Paul Clark wears 'nappy' in Afghanistan

Paul Clark wears 'nappy' in Afghanistan

UTV presenter Paul Clark donned his body armour as he joined Territorial Army medics from Northern Ireland on the front line in Afghanistan.

A series of special reports from Helmand Province are airing on UTV Live this week, focusing on the mission of the soldiers from the TA, after Paul was stationed at the sprawling British-run base of Camp Bastion - which was established there in 2006.

Local troops have already escaped injury in a Taliban rocket attack on the base since arriving.

The Royal Dragoon Guards carries in its name the history of a number of the finest cavalry regiments in the army, including the Royal Inniskilling Dragoon Guards.

It is proud of its Irish military tradition.

Before heading out on patrol with A squadron, Paul had to be kitted out with body armour - including what is known as a 'nappy'.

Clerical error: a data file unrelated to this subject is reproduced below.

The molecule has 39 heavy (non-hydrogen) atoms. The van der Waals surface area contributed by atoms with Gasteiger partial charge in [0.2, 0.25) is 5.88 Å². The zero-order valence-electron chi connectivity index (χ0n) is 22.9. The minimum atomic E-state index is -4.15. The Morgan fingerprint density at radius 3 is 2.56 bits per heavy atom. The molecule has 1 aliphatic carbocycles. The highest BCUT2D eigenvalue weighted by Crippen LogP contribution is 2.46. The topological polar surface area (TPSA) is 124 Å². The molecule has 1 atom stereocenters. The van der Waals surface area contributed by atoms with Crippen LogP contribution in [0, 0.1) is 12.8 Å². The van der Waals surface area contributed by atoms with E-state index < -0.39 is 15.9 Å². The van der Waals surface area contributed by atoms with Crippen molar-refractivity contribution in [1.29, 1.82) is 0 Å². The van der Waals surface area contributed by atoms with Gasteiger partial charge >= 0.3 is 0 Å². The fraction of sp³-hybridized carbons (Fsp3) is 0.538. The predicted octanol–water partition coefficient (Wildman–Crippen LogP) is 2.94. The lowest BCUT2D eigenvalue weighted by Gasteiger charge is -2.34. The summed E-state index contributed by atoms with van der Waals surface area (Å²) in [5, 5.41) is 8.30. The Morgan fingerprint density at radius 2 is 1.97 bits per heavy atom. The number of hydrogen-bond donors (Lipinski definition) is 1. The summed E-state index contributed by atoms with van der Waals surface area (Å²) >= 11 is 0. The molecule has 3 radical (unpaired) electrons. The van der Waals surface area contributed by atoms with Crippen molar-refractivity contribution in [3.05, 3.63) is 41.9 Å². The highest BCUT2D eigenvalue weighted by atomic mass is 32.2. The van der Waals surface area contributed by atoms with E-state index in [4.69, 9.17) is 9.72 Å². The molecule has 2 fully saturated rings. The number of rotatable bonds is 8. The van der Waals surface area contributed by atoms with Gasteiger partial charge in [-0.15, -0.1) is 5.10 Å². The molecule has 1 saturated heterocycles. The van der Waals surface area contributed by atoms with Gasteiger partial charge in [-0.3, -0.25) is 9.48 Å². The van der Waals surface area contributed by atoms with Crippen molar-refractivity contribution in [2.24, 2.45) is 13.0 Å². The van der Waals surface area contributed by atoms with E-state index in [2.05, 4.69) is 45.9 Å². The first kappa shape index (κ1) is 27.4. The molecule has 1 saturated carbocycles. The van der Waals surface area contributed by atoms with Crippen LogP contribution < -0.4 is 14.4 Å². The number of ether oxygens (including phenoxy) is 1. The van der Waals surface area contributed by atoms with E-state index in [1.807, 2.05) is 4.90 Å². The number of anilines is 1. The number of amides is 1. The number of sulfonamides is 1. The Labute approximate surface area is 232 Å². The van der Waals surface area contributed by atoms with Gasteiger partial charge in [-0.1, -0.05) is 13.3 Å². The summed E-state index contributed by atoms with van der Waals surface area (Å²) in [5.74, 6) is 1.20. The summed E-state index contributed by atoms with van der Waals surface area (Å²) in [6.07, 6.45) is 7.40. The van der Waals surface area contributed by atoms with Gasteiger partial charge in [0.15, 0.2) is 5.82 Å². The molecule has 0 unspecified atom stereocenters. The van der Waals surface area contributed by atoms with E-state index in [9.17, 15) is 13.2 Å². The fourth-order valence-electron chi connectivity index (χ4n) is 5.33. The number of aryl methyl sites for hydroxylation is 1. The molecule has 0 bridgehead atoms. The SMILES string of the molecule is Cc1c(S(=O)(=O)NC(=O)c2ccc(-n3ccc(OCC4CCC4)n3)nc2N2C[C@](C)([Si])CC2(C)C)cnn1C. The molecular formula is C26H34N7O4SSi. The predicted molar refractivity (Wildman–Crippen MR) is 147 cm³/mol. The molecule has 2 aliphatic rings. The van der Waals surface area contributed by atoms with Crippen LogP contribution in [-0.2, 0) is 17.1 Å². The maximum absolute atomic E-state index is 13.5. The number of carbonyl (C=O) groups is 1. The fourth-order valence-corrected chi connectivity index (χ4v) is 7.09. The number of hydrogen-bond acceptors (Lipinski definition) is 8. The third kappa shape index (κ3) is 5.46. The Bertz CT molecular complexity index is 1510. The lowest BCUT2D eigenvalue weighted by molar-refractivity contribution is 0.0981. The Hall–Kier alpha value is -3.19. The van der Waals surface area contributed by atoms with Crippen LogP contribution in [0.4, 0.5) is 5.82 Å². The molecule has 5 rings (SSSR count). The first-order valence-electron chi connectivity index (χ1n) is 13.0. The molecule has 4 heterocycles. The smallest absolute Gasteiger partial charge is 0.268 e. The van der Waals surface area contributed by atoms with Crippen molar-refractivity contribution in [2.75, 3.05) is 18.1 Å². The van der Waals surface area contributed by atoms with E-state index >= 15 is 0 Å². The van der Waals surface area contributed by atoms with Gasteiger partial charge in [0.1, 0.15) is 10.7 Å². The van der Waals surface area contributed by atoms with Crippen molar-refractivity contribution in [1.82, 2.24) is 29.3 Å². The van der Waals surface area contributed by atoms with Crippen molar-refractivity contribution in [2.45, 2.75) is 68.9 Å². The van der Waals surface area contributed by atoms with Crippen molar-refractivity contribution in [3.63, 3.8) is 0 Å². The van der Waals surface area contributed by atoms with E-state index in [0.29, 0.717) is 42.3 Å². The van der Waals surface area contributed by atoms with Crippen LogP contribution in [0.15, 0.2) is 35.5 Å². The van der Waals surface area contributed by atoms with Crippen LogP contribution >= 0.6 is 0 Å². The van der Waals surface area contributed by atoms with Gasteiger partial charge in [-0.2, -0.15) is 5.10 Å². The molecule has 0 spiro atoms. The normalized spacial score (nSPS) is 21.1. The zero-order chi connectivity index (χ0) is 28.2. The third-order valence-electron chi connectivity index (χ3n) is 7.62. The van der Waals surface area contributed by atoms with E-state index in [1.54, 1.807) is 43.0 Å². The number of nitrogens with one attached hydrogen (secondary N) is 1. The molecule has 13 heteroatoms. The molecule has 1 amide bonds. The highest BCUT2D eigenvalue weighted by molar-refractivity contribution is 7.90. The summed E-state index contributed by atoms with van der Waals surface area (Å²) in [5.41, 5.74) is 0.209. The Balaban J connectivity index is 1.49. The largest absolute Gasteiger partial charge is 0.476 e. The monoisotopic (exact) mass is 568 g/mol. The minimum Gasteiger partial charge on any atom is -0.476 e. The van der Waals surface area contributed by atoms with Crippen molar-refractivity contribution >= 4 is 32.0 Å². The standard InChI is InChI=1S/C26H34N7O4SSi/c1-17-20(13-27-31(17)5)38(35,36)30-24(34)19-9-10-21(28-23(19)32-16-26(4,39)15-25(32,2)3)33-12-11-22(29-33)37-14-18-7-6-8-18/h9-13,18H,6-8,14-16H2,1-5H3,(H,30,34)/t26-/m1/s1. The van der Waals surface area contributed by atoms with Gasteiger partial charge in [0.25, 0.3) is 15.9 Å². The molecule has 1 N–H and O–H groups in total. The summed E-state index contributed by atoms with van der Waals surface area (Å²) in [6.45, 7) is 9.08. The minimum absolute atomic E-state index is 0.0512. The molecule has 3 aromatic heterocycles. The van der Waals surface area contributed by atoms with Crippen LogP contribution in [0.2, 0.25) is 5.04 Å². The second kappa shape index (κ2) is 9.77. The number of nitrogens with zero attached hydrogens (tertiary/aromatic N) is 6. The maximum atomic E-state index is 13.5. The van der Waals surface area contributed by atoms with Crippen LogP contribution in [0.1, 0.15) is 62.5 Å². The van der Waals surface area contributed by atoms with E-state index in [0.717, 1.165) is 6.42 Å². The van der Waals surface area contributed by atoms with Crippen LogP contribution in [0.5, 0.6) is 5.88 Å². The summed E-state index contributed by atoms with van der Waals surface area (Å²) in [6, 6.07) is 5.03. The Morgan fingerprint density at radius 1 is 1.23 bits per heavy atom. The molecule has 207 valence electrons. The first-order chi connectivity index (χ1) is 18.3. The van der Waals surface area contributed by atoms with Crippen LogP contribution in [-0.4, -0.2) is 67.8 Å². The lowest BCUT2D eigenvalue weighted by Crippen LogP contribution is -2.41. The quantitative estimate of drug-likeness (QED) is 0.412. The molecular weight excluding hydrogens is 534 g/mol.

"This is the first time in my career I have ever had to wear body armour," he said. "But for these soldiers in the Royal Dragoon Guards, it is a daily occurrence.

"I wear these blast goggles to protect my eyes. Down here I have what they call a nappy to protect my private parts. The helmet has my name and, in case I should need a transfusion, so too does my blood group, B positive - and that just about sums me up right now."

Soldiers from the squadron have carried out 40 front line reconnaissance and intelligence operations in the past three months, supporting the Afghan National Army.

During missions they often travel in heavily protected all-terrain Warthogs, but being safe is one thing - there comes a time when a soldier's boots must touch the ground.

Trooper Mark McKeen said: "We need to get out of the vehicle to clear a route where the commander will decide if he doesn't like the route or not, so he would get a couple of us to get out and go in front of the wagon and clear for the wagons coming behind us."

Trooper Brian Kennedy added: "We all stick together, especially out here we have all come a lot closer and stick together, the same as the English boys as well.

"We are very close to them but I think it is different for the Northern Irish boys, that we all stick together and make sure we all stay safe and get home together."


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